Yes, great idea! Might have a problem getting that many fields, however. At our state competition there were 2 high school dedicated qual fields and 2 middle school dedicated qual fields. There were two more fields open for practice before qualification matches started. Once qual matches, started these practice fields were shutdown and each one was used for MS and HS skills separately. Only during lunch were all the fields open for practice, but that would not be ideal for practicing with your alliance partners bc most of your matches have already occurred and some people like to eat in peace (lol). I think every large organization brought at least one field to our state competition, so asking for two more complete fields may require some people to bring their own private fields. If you can get ahold of the 2 extra fields for a competition, I think it would be awesome to use it as you mentioned.


#14

We have five fields available to us and a sixth at the high school. We have two gyms, one we use for competitions and the other as the pit area. At larger events we run four fields in the large gym - 3 competition and 1 skill. We flip the skills for eliminations so quarter finals - all the alliances are set up. The pit has a practice field (sounds like having two is good). Having the fields allow short match cycles and typically 24 teams are in the main competition area either ready to go or queued. The remaining teams are in the pit. The results are good flow and not over/under crowded space.
Tear downs are relatively easy - two u-boat package trucks (the type you see in grocery stores that fit in tight aisles) - each has the capacity of holding four field perimeters in 12’ sections.
So fields is not the issue as much the setup will take a little more time - poles and nets.

The advantage you have with having teams bringing fields and game sets is they do the set up and tear down of their gear :slight_smile:

Thanks for the feedback - we will probably try the setup this season.


#15

What sort of capacity do you have at these events? I ask cause in my experience, you largely get diminishing returns from having more than 2 competition fields for most qualifying events with less than like 70 teams.


#16

45-48 - three fields worked well, we aim for 10 qualifying matches per team. Games with weird field resets (NbN!) benefits from it.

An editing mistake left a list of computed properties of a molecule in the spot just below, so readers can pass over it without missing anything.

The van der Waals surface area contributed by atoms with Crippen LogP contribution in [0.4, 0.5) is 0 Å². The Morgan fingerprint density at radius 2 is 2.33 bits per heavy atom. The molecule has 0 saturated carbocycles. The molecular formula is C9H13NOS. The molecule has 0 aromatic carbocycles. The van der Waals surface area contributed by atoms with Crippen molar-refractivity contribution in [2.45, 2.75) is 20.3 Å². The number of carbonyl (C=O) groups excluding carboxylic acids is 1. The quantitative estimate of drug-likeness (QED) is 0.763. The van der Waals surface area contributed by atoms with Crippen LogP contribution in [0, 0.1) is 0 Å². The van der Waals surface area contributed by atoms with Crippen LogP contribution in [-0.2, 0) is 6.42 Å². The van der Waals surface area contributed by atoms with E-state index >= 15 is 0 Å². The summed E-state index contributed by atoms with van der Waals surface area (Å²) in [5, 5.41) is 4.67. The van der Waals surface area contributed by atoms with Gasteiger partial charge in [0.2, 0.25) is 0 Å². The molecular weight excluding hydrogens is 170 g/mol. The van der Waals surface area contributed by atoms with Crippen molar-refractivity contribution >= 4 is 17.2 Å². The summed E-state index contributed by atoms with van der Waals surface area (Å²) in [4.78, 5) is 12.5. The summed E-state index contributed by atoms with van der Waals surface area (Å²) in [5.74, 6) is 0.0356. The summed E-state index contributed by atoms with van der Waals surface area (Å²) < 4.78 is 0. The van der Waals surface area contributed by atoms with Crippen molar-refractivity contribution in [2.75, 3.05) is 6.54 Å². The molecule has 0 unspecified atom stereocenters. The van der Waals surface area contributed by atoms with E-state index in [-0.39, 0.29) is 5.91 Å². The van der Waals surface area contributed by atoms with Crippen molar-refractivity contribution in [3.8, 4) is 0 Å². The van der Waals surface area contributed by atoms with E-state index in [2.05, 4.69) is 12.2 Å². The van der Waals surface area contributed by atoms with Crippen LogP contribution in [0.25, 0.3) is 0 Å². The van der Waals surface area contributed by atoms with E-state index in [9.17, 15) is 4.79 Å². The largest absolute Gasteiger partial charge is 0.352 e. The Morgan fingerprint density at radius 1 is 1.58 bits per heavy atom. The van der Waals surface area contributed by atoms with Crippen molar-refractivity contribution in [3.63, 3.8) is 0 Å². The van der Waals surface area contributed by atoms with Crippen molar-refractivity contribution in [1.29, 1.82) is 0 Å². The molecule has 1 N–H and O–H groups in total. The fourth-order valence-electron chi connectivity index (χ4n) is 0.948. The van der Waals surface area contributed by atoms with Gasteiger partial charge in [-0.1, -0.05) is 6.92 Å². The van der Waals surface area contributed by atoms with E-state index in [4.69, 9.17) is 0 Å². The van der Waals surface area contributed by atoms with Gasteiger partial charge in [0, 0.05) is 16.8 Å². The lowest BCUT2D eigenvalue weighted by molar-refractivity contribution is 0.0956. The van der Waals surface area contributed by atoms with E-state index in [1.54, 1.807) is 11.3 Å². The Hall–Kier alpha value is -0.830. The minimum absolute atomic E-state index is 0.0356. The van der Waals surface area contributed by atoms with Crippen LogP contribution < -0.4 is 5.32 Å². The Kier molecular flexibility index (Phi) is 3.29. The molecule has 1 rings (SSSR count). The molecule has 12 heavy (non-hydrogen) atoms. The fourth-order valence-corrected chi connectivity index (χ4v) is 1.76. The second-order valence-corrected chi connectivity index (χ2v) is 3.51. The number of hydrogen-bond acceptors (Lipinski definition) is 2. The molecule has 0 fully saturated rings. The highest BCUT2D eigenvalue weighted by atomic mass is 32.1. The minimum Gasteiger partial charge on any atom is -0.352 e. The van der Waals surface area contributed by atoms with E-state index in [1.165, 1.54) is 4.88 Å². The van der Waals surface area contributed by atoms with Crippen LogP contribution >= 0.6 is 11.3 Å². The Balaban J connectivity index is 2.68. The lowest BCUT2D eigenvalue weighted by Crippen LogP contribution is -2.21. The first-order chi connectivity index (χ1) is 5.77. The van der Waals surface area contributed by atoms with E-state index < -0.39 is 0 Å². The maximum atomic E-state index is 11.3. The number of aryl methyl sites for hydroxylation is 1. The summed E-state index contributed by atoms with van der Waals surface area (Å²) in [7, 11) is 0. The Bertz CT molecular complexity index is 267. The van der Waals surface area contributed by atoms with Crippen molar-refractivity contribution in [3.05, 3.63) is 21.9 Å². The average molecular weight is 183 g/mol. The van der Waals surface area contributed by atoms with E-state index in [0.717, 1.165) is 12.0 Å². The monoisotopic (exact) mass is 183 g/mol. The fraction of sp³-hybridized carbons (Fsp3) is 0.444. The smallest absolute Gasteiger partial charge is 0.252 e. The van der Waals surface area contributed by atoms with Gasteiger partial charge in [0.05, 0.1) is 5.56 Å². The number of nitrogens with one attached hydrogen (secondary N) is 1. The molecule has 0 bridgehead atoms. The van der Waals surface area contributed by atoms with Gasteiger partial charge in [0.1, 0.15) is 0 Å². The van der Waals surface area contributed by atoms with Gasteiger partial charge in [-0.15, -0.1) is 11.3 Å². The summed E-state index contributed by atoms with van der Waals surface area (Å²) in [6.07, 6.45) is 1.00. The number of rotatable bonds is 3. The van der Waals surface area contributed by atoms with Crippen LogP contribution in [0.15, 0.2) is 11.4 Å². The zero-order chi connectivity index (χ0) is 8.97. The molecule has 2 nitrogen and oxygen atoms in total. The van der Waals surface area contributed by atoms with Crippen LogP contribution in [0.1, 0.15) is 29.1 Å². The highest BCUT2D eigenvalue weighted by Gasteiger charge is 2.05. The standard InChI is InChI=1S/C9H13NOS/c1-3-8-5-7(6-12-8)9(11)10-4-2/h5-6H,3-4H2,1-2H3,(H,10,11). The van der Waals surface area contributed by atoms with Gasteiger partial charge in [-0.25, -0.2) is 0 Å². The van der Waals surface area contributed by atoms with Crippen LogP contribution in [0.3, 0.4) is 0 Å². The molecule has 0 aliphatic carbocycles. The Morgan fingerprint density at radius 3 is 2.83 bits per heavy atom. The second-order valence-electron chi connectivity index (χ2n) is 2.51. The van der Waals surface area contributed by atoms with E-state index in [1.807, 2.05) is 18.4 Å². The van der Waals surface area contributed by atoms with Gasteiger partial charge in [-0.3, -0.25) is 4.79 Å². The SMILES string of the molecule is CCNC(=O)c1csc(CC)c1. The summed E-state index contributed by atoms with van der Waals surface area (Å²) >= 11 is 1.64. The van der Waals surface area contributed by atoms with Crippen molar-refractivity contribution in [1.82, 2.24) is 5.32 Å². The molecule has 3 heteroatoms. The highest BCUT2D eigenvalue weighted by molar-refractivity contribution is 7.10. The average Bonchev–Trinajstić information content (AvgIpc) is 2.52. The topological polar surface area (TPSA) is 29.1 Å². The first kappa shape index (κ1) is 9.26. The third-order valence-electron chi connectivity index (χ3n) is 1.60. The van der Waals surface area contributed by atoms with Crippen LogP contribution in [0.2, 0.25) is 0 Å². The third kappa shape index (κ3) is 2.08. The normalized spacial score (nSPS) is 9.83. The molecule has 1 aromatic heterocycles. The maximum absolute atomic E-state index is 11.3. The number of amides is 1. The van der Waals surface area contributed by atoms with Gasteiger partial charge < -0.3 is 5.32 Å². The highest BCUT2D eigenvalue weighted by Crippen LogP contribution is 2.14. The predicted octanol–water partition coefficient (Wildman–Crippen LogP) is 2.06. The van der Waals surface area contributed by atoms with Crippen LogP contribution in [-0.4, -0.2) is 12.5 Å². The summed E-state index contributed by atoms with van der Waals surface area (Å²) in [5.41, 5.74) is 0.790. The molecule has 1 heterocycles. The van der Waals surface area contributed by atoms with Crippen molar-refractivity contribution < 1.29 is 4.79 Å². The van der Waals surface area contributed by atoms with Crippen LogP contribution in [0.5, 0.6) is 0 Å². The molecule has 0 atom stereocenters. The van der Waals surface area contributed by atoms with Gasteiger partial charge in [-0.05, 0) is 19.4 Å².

#17

Ah. Tournaments around here usually only have 6-8 per team. We’re trying to get 9 at our tournaments this year, but it’s hard to balance with allocating enough time for eliminations, which of course, I have no idea how long that should take
I hope something like that gets mentioned at the EP Summit.

We don’t have our field yet, so I don’t know how bad it is to reset, but I can’t imagine it taking longer than about two minutes. At least it’s not NbN! That was the first year we ran an event, and that was a bit of a mess. :wink:


#18

there are a couple of reasons to push the number of qualification matches - we want teams to feel they have been exposed to a wide variety of partners and other teams in general, and we want to prepare teams for regional/worlds in terms of endurance. The downside I believe is reducing time to repair (generally it is ok) and it is rough on our volunteers who have to be alert throughout the day. We don’t stop matches for lunch, instead we recruit extra volunteers to swap in as needed and allow them time to eat something. Please be kind to volunteers!


#19

One of the downsides of the RECF eliminating invitations from Skills is that it spells the end of a little-known program that really helped us get a bunch of volunteers at our events: the VEXU teams who volunteered at VRC events got to submit skills runs for the global standing while there. It was a win-win, and really inspired some of my team. Our February event this year was largely run by the wonderful people at Clemson’s VEXU team (now BCUZ)


#20

Actually, it appears that the skills rankings are still a factor for filling VEXU Worlds spots as in the past.
VEXU Qualifying Criteria

As to your concern, which I do understand, it is encouraged for VRC MS&HS partners to welcome VEXU teams to their events to establish skills ranking.